What makes the story even more remarkable is that Major Nesmeth spent that seven-year break as a prisoner of war in Vietnam.  Shot down over the China Sea on February 3, 1966, he was captured and imprisoned in a 6 ft x 9 ft cement cell.  To prevent himself from losing his mind, he imagined each day that he was playing golf at his favorite course.  In intricate detail, he mentally replayed the familiar scenes hundreds of times – going to the closet to get out his golf bag and shoes, cleaning his shoes in preparation for the day, paying the greens fees, smelling the clean-cut grass, choosing his club, setting his stance, checking his grip, swinging his club, watching the ball as if sailed through the air, walking the course, making the putt…over and over again.

In his mind, Major Nesmeth played every hole perfectly.  He never shot worse than par for seven years.  He imagined every detail, every smell, every sound, every sight.  When he was finally released seven years later, his body responded to the memorized routine.  His body achieved what his mind had rehearsed.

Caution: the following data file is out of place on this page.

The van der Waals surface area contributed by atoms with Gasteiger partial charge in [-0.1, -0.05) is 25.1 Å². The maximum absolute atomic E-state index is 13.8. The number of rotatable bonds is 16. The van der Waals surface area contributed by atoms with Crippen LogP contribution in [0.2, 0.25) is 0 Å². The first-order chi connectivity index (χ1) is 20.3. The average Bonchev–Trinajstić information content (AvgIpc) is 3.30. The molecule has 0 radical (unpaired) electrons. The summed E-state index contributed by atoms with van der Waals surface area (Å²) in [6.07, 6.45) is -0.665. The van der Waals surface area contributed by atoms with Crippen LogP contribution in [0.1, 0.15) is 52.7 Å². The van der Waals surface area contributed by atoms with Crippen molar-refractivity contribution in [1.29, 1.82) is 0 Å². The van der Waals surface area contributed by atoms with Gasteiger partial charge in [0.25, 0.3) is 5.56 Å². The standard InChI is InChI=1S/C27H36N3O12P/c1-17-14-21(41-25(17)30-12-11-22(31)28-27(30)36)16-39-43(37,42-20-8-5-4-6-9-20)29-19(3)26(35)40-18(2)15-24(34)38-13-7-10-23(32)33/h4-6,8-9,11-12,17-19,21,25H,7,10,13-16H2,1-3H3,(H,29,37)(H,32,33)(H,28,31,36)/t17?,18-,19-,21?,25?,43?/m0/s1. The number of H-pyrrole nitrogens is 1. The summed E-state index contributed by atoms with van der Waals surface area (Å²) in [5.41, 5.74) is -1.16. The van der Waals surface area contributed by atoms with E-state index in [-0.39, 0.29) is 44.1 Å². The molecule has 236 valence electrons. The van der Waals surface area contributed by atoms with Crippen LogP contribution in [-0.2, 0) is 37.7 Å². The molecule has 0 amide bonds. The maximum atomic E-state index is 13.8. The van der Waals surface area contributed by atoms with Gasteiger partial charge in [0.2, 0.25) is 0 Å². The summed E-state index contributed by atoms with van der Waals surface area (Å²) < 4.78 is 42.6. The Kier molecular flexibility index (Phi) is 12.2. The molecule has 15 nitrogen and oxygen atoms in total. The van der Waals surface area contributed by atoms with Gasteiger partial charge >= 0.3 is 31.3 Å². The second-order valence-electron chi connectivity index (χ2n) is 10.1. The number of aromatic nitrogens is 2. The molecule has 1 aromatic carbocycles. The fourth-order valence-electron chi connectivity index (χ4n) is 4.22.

The technique Major Nesmeth used is called visualization, and it’s a powerful tool for reaching your goals.  Visualizing yourself being successful helps to rewrite the scripts in your brain that dictate your self-image.  Your self-image is a powerful force that creates a self-fulfilling prophecy in many areas of your life.  When people who have a low self-image experience success, they find it hard to believe.  It doesn’t match their mental scripts.  As a result, they often sabotage their success to retreat back to the comfort of what they believe to be true.

Even if you have a positive self-image overall, there are areas in your life where your confidence is low.  By visualizing yourself doing well in these areas, you can start to redefine your self-limiting beliefs.  The more detailed your visualization, the more powerful it is to your subconscious mind.  It takes practice, but it pays big dividends.